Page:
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Baesler: Free Student Access to Education Software Will Continue

BISMARCK, N.D., April 19, 2021 – North Dakota State Superintendent Kirsten Baesler said Monday that an educational software program used by about 6,000 students for accelerated learning will remain available at no cost to students and families for the next two years. She encouraged North Dakota districts, schools, and families to continue using the program, or to consider becoming new users.

Edmentum Exact Path offers personalized online instruction in mathematics, reading, and language arts to students in grades kindergarten through 12. It adapts to each student’s needs and provides assessments that document a student’s learning progress.

Interested students, parents, and schools may sign up to use Exact Path at its website. Learning resources and North Dakota Edmentum consultants are available to provide guidance and help.

The North Dakota Department of Public Instruction made Exact Path available at no cost to students and families in August 2020, after the COVID-19 pandemic closed North Dakota schools to in-person instruction. Families and students had been struggling to adapt to different learning platforms being used by different grades and classes, Baesler said. The Exact Path platform offered a single, accessible resource for instruction.

At the time, a Department of Public Instruction survey about how federal COVID-19 recovery money should be used for education showed the highest priority for families was to provide “readily available academic resources and digital learning opportunities,” Baesler said.

About 6,000 students in 50 of North Dakota’s public school districts are using Exact Path, as well as one nonpublic school system and 47 students being taught through home education. It is available to students in public and nonpublic schools, Native American tribal schools, and to schools operated by the Bureau of Indian Education, as well as to students who are being taught at home.

“North Dakota students and families who have benefited from Exact Path should have the opportunity to continue using it at no cost,” Baesler said. “Our students, families, and educators have all worked incredibly hard to overcome the learning disruptions caused by the pandemic.”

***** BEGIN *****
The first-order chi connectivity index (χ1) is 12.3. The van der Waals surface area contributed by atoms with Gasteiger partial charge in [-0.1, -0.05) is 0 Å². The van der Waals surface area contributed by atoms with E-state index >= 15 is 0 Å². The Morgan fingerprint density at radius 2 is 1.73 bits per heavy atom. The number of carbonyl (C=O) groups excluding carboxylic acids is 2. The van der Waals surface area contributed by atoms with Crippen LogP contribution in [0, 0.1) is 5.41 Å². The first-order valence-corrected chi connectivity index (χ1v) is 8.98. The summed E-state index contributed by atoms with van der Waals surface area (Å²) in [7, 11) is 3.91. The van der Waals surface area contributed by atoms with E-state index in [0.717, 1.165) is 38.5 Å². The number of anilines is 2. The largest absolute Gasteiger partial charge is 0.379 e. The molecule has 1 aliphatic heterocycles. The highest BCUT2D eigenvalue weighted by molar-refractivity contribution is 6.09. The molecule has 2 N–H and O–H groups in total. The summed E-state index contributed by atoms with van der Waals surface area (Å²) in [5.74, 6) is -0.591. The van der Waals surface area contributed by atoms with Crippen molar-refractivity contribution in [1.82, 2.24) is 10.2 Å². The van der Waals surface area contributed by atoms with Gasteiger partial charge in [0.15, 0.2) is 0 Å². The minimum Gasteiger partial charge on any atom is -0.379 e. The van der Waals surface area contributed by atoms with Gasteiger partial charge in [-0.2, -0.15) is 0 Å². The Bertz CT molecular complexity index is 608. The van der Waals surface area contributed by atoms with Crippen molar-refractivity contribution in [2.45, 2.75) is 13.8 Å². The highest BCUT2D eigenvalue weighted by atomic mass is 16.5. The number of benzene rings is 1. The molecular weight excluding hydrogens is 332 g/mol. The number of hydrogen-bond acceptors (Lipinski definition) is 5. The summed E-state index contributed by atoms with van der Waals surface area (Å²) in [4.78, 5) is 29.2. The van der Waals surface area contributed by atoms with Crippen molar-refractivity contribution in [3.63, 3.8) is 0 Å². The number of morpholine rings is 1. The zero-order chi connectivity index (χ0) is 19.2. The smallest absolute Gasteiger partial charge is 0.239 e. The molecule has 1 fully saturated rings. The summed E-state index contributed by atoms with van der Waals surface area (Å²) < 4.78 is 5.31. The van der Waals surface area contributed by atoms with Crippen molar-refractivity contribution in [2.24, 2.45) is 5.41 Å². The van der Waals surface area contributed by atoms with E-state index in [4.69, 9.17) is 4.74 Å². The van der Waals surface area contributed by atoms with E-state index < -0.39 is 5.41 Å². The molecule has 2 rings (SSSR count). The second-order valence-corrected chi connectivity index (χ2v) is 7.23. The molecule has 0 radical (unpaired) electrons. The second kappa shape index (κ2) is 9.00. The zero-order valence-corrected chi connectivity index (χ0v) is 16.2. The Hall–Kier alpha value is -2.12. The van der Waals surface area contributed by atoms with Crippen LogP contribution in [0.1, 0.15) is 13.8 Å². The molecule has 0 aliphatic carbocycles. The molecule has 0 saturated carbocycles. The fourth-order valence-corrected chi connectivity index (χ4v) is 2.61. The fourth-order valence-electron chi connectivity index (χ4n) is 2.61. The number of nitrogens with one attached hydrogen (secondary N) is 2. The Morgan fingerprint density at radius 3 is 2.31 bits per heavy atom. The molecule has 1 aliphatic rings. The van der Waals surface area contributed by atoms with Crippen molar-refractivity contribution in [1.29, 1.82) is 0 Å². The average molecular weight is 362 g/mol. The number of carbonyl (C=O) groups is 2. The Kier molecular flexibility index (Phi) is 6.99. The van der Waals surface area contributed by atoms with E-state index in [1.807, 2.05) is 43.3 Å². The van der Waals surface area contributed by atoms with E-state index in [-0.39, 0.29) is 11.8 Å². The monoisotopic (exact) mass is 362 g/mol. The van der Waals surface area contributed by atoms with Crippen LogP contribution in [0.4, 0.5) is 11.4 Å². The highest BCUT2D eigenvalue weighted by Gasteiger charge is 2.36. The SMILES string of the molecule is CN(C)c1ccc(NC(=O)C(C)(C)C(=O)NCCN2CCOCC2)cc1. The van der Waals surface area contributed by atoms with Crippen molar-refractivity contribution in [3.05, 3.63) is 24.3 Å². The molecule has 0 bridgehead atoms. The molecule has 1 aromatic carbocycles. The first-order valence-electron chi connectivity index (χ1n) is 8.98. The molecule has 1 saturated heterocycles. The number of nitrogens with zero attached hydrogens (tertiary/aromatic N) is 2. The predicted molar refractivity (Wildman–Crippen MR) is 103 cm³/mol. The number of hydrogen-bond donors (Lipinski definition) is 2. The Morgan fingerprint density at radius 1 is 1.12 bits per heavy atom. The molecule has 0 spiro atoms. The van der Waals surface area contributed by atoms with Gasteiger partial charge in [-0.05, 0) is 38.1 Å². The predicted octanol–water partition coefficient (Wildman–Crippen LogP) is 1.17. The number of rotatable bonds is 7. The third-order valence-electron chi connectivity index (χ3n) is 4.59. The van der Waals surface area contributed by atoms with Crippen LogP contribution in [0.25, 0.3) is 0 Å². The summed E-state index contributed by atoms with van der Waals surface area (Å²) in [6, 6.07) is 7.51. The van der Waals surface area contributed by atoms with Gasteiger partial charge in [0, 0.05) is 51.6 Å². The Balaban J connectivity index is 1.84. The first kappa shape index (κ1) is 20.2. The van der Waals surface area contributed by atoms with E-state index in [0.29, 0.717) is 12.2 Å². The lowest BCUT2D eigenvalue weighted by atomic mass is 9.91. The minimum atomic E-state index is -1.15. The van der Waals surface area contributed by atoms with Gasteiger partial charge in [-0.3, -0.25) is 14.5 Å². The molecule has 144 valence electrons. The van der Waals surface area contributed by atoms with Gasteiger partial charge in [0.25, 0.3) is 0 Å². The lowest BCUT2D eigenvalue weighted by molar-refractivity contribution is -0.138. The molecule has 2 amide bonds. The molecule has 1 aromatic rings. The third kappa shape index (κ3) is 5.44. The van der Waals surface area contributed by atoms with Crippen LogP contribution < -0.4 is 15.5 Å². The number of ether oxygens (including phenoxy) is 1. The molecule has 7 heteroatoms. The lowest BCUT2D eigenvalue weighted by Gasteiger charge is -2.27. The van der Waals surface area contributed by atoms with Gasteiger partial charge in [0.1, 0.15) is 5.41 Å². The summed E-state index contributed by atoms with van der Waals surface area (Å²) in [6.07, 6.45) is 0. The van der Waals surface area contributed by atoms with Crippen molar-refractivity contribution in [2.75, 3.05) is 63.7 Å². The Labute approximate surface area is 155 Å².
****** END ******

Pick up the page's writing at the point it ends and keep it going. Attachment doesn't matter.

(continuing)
Ann Ellefson, director of academic support at the Department of Public Instruction, said the program will remain open to all students until September 2021. If a student uses Exact Path regularly through September 2021, he or she will be eligible to continue using it at no cost for two more school years, until September 2023.

Families may sign up for Exact Path without a school’s participation, and schools may offer it without a district’s participation. Ellefson said some North Dakota teachers have signed up, with their principal’s approval, to use with specific students or in instances where an academic intervention is needed. “It is a very flexible arrangement,” she said.

Exact Path is a software product of Edmentum, a Bloomington, Minnesota-based company with roots in computer-assisted instruction. David Burkman, principal of Woodrow Wilson High School in Fargo and the EL program administrator for Fargo’s public schools, said the company provided excellent product support. (Starting in the next school year, Woodrow Wilson will be known as Dakota High School.)

Schools in Fargo, Ashley, Lidgerwood, Garrison, and New Salem-Almont have praised Exact Path. 

“While moving to Exact Path in a time of chaos caused by COVID, it was reassuring at the superintendent’s level to know that it’s not just a product, that the customer service is high quality and done pleasantly,” Burkman said.

The Department of Public Instruction paid $1.2 million for a statewide license to allow any student to access Exact Path from August 2020 until September 2021. The cost of the new contract, from October 2021 through September 2023, is being negotiated. The state’s Exact Path costs are being paid by federal pandemic recovery funds that are set aside for education.

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